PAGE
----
Then an Ocker named Monkey Marc makes his first appearance for Jahatari. It was the first I had heard of him but apparently he has a reputation that proceeds him with productions for Roots Manuva and collaborations with rapping Aboriginal yutes from the Outback. ‘Rudebwoy Dub’ is sort of how I would imagine a Madlib tune would sound if he turned his hand to dubbing. It has strong left-coast hip hop flavours and heavy basslines notable for what I believe those crazy cats in the dubstep world refer to as a ‘second drop’.
MAFFI, the Danish dancehall production duo who have flourished as a subsidary of the Jahtari label then join the fray alongside Israeli deejay Ranking Levy on the eccentric ‘Mad Man Style’. The riddim clearly demonstrates MAFFI’s no bullshit approach to production – it’s simple but deadly, paying homage to King Tubby’s classic Firehouse style. What’s more Ranking Levy’s foundation deejay stylings are impeccable – you would never guess this guy was straight out of Tel Aviv.
Jahtari co-founder Rootah’s remix of an Adrian Sherwood-produced Lee Scratch Perry tune is an unexpected feature. Rootah seems to be a dab hand at the art of remix (judging by his previous efforts) and this one is particularly good. With it’s scintillating digital bassline and Jammys style keyboard skank.
Rootah then teams up with his co-conspirotor Disrupt to form the all powerful Jahtari Riddim Force (a nod to the influence of Lloyd Bullwackie Barnes, who often released dubs under the name Wackies Riddim Force). ‘One Armed Swordsman’ is an action packed riddim that to my ears seems to demonstrate Jahtari’s shift towards more analogue hardware-based production. (Given that every man and his troupe of rabid canines are now jumping on the digital reggae dubwagon, it’s a logical and pleasing progression).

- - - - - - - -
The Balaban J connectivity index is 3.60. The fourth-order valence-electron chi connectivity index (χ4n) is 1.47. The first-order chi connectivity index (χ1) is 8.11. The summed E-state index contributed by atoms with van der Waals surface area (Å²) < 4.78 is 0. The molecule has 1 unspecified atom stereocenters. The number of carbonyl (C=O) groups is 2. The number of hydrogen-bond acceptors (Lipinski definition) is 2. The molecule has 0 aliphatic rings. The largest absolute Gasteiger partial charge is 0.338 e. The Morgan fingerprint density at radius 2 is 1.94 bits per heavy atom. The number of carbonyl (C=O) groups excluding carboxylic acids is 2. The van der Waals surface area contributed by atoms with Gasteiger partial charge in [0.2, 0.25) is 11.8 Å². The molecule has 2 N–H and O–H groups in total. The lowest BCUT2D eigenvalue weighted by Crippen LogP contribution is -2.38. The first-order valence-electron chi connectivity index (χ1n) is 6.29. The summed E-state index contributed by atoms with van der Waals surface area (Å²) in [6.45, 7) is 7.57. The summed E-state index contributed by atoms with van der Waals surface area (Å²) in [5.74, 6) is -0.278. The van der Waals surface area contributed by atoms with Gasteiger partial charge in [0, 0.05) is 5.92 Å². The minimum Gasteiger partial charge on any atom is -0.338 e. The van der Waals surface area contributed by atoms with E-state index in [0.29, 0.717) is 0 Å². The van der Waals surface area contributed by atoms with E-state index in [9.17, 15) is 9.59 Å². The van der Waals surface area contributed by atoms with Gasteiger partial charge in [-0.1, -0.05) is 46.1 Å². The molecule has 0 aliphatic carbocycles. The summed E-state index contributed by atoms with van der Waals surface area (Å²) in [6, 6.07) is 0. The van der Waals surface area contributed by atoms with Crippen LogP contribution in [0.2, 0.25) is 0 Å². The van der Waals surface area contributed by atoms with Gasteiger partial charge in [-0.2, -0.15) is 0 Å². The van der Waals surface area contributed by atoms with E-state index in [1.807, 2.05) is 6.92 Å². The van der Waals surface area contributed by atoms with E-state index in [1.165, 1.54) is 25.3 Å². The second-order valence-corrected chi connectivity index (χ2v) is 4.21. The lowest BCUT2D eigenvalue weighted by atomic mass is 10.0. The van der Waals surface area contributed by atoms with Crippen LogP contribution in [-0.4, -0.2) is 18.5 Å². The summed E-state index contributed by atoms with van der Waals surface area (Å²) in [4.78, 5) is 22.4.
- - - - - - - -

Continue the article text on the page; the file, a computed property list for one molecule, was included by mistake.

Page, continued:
Track eight sees our old friends Mungo’s Hi Fi in what is suprisingly their first ever appearance on the Jahtari label, given their close relationship with Jahtari over the years. The Glaswegian soundsystem champions are joined by veteran Studio One toaster Jim Nastics on an uptempo Mungo’s riddim with a delightfully detuned bass line.
New Zealand’s very own Tapes follows that with an unforeseen collaboration with Nigerian fast-chat merchant El Fata on the classic ‘Gold Love Riddim’. Tapes seldom works with vocalists and his abtruse low fidelity riddims aren’t what you’d typically associate with lyrics bigging up the sexy bodies of gyal’s inna di dance. But the incongruity of the cominbation makes ‘Dancehall Girls’ all the more quirky, and thus more enjoyable as far as I’m concerned.
Track ten, ‘Asteroid Dub Force’ is one from Disupt’s archive. I previously heard it years ago on a live to air soundclash between Disrupt and MAFFI on the excellent but soon to extinct BBC ‘On the Wire’ radio show. It’s a low-bitrate scorcher with an intro that could well be source code being transmitted by a force of robotic alien invaders.
The curtains are drawn on the album with a wonderful Rootah track called ‘Mr Vibes’. Rootah seems to love Wackies, often versioning their riddims on other releases. I don’t recognise this particular riddim, but with it’s delicate, eery production, ‘Mr Vibes’ might well have come from the mixing desk of the Wackies’ Brooklyn studio in the early 80s.
To sum up then, ‘Dubbers Vol. 3’ is a crucial piece of wax that will no doubt further the digital reggae indoctrination process, ideally reprogramming the unconscious minds of the masses with echo and bass and ultimately facilitating the conquest of mankind by a race of SID chip-powered musical robots who will enslave all human beings. Except for the lucky few who can prove their long-standing abhorrence of the mundanity of modern pop music and the pervasive Babylonian forces that perpetuate such rot.